The Dim-Post

August 23, 2012

Speaking of ACC

Filed under: Politics — danylmc @ 3:18 pm

A while ago I OIA’d ACC for historical data on how many of their weekly compensation claimants transferred onto welfare. They got back to me last week. Here’s what happened when National came to power in late 2008.

They moved thousands of people onto the sickness benefit while railing about the runaway cost of the sickness benefit.

Looks like they stopped recording this data after 2010.

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14 Comments »

  1. They’re obviously too busy addressing sickness benefit dependency to measure it.

    Comment by James Butler (@j20r) — August 23, 2012 @ 3:31 pm

  2. What does the Y axis on the left represent? Are those numbers the percentage of all people who receive weekly ACC payments?

    Comment by Ataahua — August 23, 2012 @ 3:44 pm

  3. Sorry ’bout that – added in axis titles.

    Comment by danylmc — August 23, 2012 @ 3:52 pm

  4. To be fair, thousands were going onto the sickness benefit before National were in government…further, the vast majority of ACC claimants are NOT going onto the sickness benefit.

    Comment by Ross — August 23, 2012 @ 4:05 pm

  5. They moved thousands of people onto the sickness benefit while railing about the runaway cost of the sickness benefit.

    A creative government would have counterbalanced this by chucking others off the sickness benefit and telling them they’re unemployed now, or sending 50,000 of them a year to Australia.

    Comment by Gregor W — August 23, 2012 @ 4:09 pm

  6. Hey! A graph! With 5 colours!

    You DO listen!!!

    Comment by Andrew Geddis — August 23, 2012 @ 4:20 pm

  7. Another reason sickness benefit numbers have tended to increase over the past decade is related to the increase in the age of eligibility for superannuation from 60 to 65. Not everybody is fit to work into their 60s.

    Comment by Karen — August 23, 2012 @ 5:06 pm

  8. What Ross said – the rise in ACC-welfare transfers started in 2006 at the start of the Global Financial Crisis at the end of Labour’s term in power, and continued under National at a slightly faster rate, which seems to match the deepening of the crisis rather than any specific measure National took. It is very dodgy of National to stop collecting data though, as this does let them hide their failure to address the rise in transfers. After all, surely we can hope for a government that actively tackles problems, rather than one that just does not cause or exacerbate systemic problems in our capitalist economic system?

    Comment by bob — August 23, 2012 @ 5:12 pm

  9. “cause or exacerbate systemic problems in our capitalist economic system”

    Like paying people to sit on their arse all day bobbie?

    Comment by Tim — August 23, 2012 @ 5:54 pm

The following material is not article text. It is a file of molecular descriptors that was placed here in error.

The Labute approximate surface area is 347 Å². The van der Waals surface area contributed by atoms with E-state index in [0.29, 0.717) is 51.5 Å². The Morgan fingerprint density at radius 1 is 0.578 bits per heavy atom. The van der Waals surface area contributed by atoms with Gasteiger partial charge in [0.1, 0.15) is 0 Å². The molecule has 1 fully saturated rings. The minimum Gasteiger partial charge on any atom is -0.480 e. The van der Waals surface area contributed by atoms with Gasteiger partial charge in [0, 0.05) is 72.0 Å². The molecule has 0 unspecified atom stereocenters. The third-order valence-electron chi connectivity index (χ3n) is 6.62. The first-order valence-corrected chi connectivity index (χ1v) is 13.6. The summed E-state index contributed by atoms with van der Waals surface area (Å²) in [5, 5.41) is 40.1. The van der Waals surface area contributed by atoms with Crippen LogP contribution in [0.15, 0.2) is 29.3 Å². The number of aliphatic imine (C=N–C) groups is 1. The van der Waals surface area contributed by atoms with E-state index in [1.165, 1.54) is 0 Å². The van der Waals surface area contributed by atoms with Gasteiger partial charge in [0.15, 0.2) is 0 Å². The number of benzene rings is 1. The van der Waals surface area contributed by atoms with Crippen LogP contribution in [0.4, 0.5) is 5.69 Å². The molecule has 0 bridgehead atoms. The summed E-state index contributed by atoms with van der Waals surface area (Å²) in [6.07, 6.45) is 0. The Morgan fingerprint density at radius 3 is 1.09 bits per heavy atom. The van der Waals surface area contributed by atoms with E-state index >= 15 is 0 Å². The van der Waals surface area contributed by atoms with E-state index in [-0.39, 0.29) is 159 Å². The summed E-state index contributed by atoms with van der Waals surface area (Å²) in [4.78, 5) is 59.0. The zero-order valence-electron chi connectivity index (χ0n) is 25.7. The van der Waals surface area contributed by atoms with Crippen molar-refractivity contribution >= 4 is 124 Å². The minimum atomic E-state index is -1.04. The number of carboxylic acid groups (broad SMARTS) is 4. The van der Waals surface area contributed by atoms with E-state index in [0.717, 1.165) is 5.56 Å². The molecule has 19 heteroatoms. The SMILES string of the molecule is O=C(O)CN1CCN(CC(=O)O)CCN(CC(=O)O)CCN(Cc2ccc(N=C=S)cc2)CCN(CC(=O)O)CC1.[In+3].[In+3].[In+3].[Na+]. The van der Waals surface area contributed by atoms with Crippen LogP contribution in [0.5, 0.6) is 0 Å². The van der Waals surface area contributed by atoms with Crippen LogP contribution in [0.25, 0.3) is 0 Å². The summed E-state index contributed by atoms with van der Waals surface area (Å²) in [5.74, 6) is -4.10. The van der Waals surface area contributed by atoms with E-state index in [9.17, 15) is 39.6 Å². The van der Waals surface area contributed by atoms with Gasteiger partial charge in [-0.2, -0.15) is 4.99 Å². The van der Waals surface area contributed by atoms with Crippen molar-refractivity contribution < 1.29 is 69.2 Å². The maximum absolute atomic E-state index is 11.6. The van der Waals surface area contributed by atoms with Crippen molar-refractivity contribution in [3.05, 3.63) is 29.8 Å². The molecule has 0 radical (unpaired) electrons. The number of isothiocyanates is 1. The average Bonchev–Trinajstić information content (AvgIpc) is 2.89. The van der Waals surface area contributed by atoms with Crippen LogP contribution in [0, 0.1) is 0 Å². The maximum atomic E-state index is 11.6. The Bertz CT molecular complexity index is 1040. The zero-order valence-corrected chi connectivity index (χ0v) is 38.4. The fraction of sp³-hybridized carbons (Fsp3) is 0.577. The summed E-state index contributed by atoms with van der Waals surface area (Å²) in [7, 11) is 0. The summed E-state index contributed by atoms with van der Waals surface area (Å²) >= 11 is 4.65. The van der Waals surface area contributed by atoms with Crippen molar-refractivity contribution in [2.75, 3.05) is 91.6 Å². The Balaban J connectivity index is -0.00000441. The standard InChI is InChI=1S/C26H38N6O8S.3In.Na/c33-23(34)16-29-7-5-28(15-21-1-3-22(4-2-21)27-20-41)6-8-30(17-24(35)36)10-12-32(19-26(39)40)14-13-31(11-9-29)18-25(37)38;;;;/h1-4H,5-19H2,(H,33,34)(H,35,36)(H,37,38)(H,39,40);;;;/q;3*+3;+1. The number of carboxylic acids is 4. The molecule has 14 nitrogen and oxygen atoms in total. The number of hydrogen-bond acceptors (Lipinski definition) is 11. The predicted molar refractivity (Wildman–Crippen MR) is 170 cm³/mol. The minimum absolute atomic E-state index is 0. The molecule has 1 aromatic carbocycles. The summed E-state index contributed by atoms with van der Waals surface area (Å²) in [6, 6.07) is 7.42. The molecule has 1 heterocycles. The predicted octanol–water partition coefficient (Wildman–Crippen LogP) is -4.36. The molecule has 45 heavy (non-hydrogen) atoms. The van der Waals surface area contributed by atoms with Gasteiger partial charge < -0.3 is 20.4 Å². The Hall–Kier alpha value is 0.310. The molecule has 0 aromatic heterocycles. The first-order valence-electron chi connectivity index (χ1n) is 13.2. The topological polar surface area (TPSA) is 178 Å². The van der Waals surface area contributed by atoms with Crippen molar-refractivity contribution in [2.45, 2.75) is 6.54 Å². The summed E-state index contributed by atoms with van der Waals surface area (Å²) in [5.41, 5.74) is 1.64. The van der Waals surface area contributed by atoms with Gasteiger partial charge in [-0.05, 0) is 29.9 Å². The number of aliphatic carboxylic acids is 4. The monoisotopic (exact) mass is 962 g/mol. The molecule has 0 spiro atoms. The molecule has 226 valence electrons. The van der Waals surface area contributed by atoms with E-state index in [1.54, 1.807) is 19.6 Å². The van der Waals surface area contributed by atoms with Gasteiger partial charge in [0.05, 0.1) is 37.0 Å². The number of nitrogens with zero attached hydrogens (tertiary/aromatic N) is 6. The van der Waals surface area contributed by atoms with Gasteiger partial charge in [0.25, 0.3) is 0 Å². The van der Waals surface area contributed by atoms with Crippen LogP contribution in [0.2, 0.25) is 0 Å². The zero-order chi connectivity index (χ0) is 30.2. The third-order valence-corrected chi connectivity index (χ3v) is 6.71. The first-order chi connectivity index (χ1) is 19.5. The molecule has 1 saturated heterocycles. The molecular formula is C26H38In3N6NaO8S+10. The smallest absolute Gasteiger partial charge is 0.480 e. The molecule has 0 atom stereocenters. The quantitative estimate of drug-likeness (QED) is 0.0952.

10. “They moved thousands of people onto the sickness benefit while railing about the runaway cost of the sickness benefit.”

    What, ACC has been railing about the cost of the sickness benefit?

    Comment by Swan — August 23, 2012 @ 8:45 pm

  11. Of course it is possible that it’s the state of the Labour market rather than how sick they are which determines the proportion of ACC claimants moving onto the sickness benefit. The unemployment rate went from a little under 4% to a little over 6% in the same time period:

    http://www.interest.co.nz/charts/labour/unemployment

    If I was discharged from ACC after recovery from my injury or accident and I couldn’t find work I would want to get the Sickness Benefit rather than the Unemployment Benefit as I’m fairly sure it pays better and has fewer conditions. It’d be easy enough to get a doctor to support that if I’d just come off ACC.
    At the end of the day ACC doesn’t have a lot of control over whether people choose to hire folks who have just come off ACC. If the hypothesis is that the government is actively managing people off the ACC books and onto the sickness benefit (to save money?) then I would look at the average time that people are spending on ACC. If the average time on ACC has dropped dramatically (in the absence of dramatic improvements in medical treatments) then I would say that’s an indicator of a campaign to actively manage people off the books.

    Comment by Richard29 — August 24, 2012 @ 11:38 am

  12. Aha: New Zealand’s own hockey stick graph!

    Comment by Clunking Fist — August 24, 2012 @ 1:08 pm

  13. I don’t think the increased age of superannuation from 60 to 65 has anything to do with increased ACC claimants transferring onto sickness benefits from 2008 onwards, because that increase in the age of superannuation happened quite a while back now and so if there was a correlation between the two, the statistics would have jumped higher, sooner, and more gradually. The big jump we have seen since National got into power can only be blamed on National, nothing else.

    Comment by Dan — August 24, 2012 @ 1:40 pm

  14. I get the sense that a lot of the people who are transferred from ACC to the sickness benefit are people who have alcohol or drug dependency issues – sometimes as a result of their injury, but often not. ACC is not well equipped, nor has the legislative mandate to rehabilitate people with these issues, but had kept them on the scheme in the ‘too hard basket’ until relatively recently.

    Comment by Plum — August 24, 2012 @ 2:07 pm


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